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Picture perfect

Exhibition of snapshots shows tattered Bollywood posters, broken window panes and tangled electricity wires.

entertainment Updated: Apr 06, 2010 19:51 IST
Jigna Padhiar Jigna P

Tucked away in a quiet lane at Kala Ghoda, Hacienda Gallery has been showcasing a mix of art – from small scale paintings, postcard size paintings, art by established master artists and even emerging new talent. Next up is a group show of photographs, Urban Abstracts, which begins on April 12.

Curated by Jagdish Agarwal, the show will feature 32 photographs by five photographers from different parts of the country, but based in Mumbai. “This exhibition is an attempt to show the inner eye of photographers and what a photographers eye spots in this city,” says Agarwal.

He adds, “Wassily Kandisky in 1910 demonstrated that figurative art could be dispensed with by non-figurative or abstract art. Soon photographers too started shooting abstract images. They started with nature and later turned their inner eye to abstract in urban settings.”

Among the photographers, Vishwanath Mishra’s interest lies in things that become part of walls in Mumbai, like scribbles and slogans and movie posters. “I saw this torn picture of Avatar in which only the eye was remaining, and Ishqiya, which I thought would make an interesting photo. These photos tell a different story of these films. And however good the poster, it had to make way for the new one,” says Mishra.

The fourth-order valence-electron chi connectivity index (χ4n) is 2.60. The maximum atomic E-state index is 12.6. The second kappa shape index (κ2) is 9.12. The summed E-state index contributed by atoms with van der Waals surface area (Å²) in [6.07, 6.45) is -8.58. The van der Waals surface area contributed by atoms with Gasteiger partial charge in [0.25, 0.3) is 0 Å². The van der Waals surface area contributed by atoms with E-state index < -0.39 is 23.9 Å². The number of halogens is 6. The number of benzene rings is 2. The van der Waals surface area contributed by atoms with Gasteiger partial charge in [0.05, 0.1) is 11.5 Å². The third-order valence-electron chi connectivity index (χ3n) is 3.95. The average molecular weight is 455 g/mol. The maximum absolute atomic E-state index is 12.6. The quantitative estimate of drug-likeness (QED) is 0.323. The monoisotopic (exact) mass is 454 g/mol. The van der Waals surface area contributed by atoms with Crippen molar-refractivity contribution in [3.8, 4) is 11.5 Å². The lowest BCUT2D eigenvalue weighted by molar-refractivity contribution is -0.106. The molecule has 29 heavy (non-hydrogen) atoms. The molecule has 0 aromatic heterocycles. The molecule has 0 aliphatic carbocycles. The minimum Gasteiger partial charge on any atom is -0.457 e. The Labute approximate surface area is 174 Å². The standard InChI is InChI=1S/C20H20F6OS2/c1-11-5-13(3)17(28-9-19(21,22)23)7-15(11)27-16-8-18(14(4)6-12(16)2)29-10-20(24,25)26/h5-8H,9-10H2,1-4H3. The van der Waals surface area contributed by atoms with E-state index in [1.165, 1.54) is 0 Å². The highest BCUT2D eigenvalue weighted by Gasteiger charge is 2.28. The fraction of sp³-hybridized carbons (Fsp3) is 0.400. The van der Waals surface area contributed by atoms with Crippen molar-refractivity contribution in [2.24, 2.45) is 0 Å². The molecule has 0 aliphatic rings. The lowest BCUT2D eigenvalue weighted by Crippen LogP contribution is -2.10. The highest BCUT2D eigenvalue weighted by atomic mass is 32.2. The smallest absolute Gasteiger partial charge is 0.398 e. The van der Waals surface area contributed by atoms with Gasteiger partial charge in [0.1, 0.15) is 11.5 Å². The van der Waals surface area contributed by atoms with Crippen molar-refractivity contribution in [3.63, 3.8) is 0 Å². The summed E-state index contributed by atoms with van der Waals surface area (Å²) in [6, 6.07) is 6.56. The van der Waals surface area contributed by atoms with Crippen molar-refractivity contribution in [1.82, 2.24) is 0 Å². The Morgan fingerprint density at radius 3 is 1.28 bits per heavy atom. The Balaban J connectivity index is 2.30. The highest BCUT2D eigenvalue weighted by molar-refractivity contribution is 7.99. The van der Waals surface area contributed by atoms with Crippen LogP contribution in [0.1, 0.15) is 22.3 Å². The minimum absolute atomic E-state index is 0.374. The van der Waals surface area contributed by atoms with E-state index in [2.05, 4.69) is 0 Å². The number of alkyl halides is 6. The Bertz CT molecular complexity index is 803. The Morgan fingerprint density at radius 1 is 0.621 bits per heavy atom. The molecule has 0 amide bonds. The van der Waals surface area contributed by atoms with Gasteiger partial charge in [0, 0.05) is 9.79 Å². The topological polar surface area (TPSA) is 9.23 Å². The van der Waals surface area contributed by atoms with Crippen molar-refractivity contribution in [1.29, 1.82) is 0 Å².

Raw realityArun Kumar who is also a painter, uses his skills to click photographs. “I like to capture the raw reality of the relation of human with nature. Showing a balance of black and white, light and shade in my photo frame is most important to me. It should look rhythmic and poetry-like,” elaborates Kumar.

Other photographers include Ramesh Mashru, who has displayed photographs of architectural elements of buildings in Mumbai. And Tuka Karve’s whose interest lies in looking at lines and compositions formed by the mundane and everyday objects in the city.“I always look for a design element in my compositions,” says Karve.

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